Speed reading sucks, try deep reading instead

We live in the age of more:

More money, more information, more fun, more calories, more sex, more friends, more whatever.

Unfortunately, more isn’t always better.

Some time ago, an algorithm on the internet discovered that I am an avid reader and started to enrich my browsing experience with ads for the app Blinkist.

The main goal of Blinkist is to provide short summaries of non-fiction books by condensing them into approximately 15-minute reads.

Its marketing message goes like this: “CEOs read more than 50 books per year. And so should you.”

In my opinion, this advertisement sums up everything that is wrong in our modern society.

To quote Nassim Taleb:

“If a book can be summarized, it’s not a book but a magazine article; don’t read it and don’t read its summary.”

I guess our modern relationship with Information is similar to our relationship with food. Petrarch recognized that already a long time ago when he said “like our stomachs, our minds are hurt more often by overeating than by hunger”

James Clear put it even more bluntly

“A body filled with junk food struggles to move well. A mind filled with junk thoughts struggles to think well.”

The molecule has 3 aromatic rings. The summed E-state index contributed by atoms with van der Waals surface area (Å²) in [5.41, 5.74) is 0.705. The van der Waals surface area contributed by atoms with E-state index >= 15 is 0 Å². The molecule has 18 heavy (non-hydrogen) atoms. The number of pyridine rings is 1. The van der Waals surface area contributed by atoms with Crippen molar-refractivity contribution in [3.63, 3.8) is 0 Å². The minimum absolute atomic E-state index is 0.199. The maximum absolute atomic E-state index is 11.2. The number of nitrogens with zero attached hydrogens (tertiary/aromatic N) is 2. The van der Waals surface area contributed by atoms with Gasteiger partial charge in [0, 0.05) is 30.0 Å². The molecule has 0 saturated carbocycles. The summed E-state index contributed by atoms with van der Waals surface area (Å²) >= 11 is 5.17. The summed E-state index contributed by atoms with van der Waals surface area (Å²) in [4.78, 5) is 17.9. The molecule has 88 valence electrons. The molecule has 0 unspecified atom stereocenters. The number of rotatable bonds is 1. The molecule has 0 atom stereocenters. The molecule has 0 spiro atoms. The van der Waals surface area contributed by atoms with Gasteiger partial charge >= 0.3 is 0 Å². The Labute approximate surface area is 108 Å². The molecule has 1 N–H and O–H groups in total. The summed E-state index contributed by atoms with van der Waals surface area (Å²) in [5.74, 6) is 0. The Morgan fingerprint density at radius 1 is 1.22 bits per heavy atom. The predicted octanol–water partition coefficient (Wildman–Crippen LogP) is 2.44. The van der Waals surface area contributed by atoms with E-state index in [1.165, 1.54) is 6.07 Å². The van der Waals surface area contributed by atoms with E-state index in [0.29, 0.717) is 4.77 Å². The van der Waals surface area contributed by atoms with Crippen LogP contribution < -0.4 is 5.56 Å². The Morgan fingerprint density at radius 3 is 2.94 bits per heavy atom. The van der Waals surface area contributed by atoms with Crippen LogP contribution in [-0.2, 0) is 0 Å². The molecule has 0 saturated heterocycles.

You cannot digest ideas well when you read too many books. If you read, without digesting, you are not behaving like a CEO but like a bulimic.

Remember: In our time information has moved from a position of scarcity to abundance.

But more information doesn’t mean that you will be better informed. In the contrast, more information means more noise.

Many people confuse noise with the signal, thinking they are getting educated, although they actually only getting superficial and often misleading knowledge.

We need to remember that not everything that counts can be measured, and not everything that can be measured, counts. Reading is a great habit. But it is difficult – if not impossible — to measure the benefit you receive from reading a particular book.

Deep Reading instead of Speed Reading

Instead of trying to accelerate your reading speed, try deep reading instead.

To quote Nassim Taleb again: “To get more done, focus on doing less. When you read, read slowly and deliberately. Take your time and absorb what the author wants to communicate.”

Rereading books sometimes feels like a waste of time. But the hallmark of a good book is its rereadability.

I am often surprised, how different a book feels when I am reading it for the second time. Great books tend to give you more insights, knowledge, and wisdom, the more thoroughly you digest them. They are an inexhaustible source of knowledge and inspiration


There is a saying, that you just need to make five good investment decisions in your lifetime in order to get rich. Something similar is true for books: You just need to read perhaps five great books to learn the most important lessons for your life.

Most likely, you will still need to read much more than five books to find those five pieces. But at least remember that reading is not about quantity but quality.

Don’t read a book that can be summarized on a few pages.

Rather reread your favorite books because they still contain a lot of hidden value for you.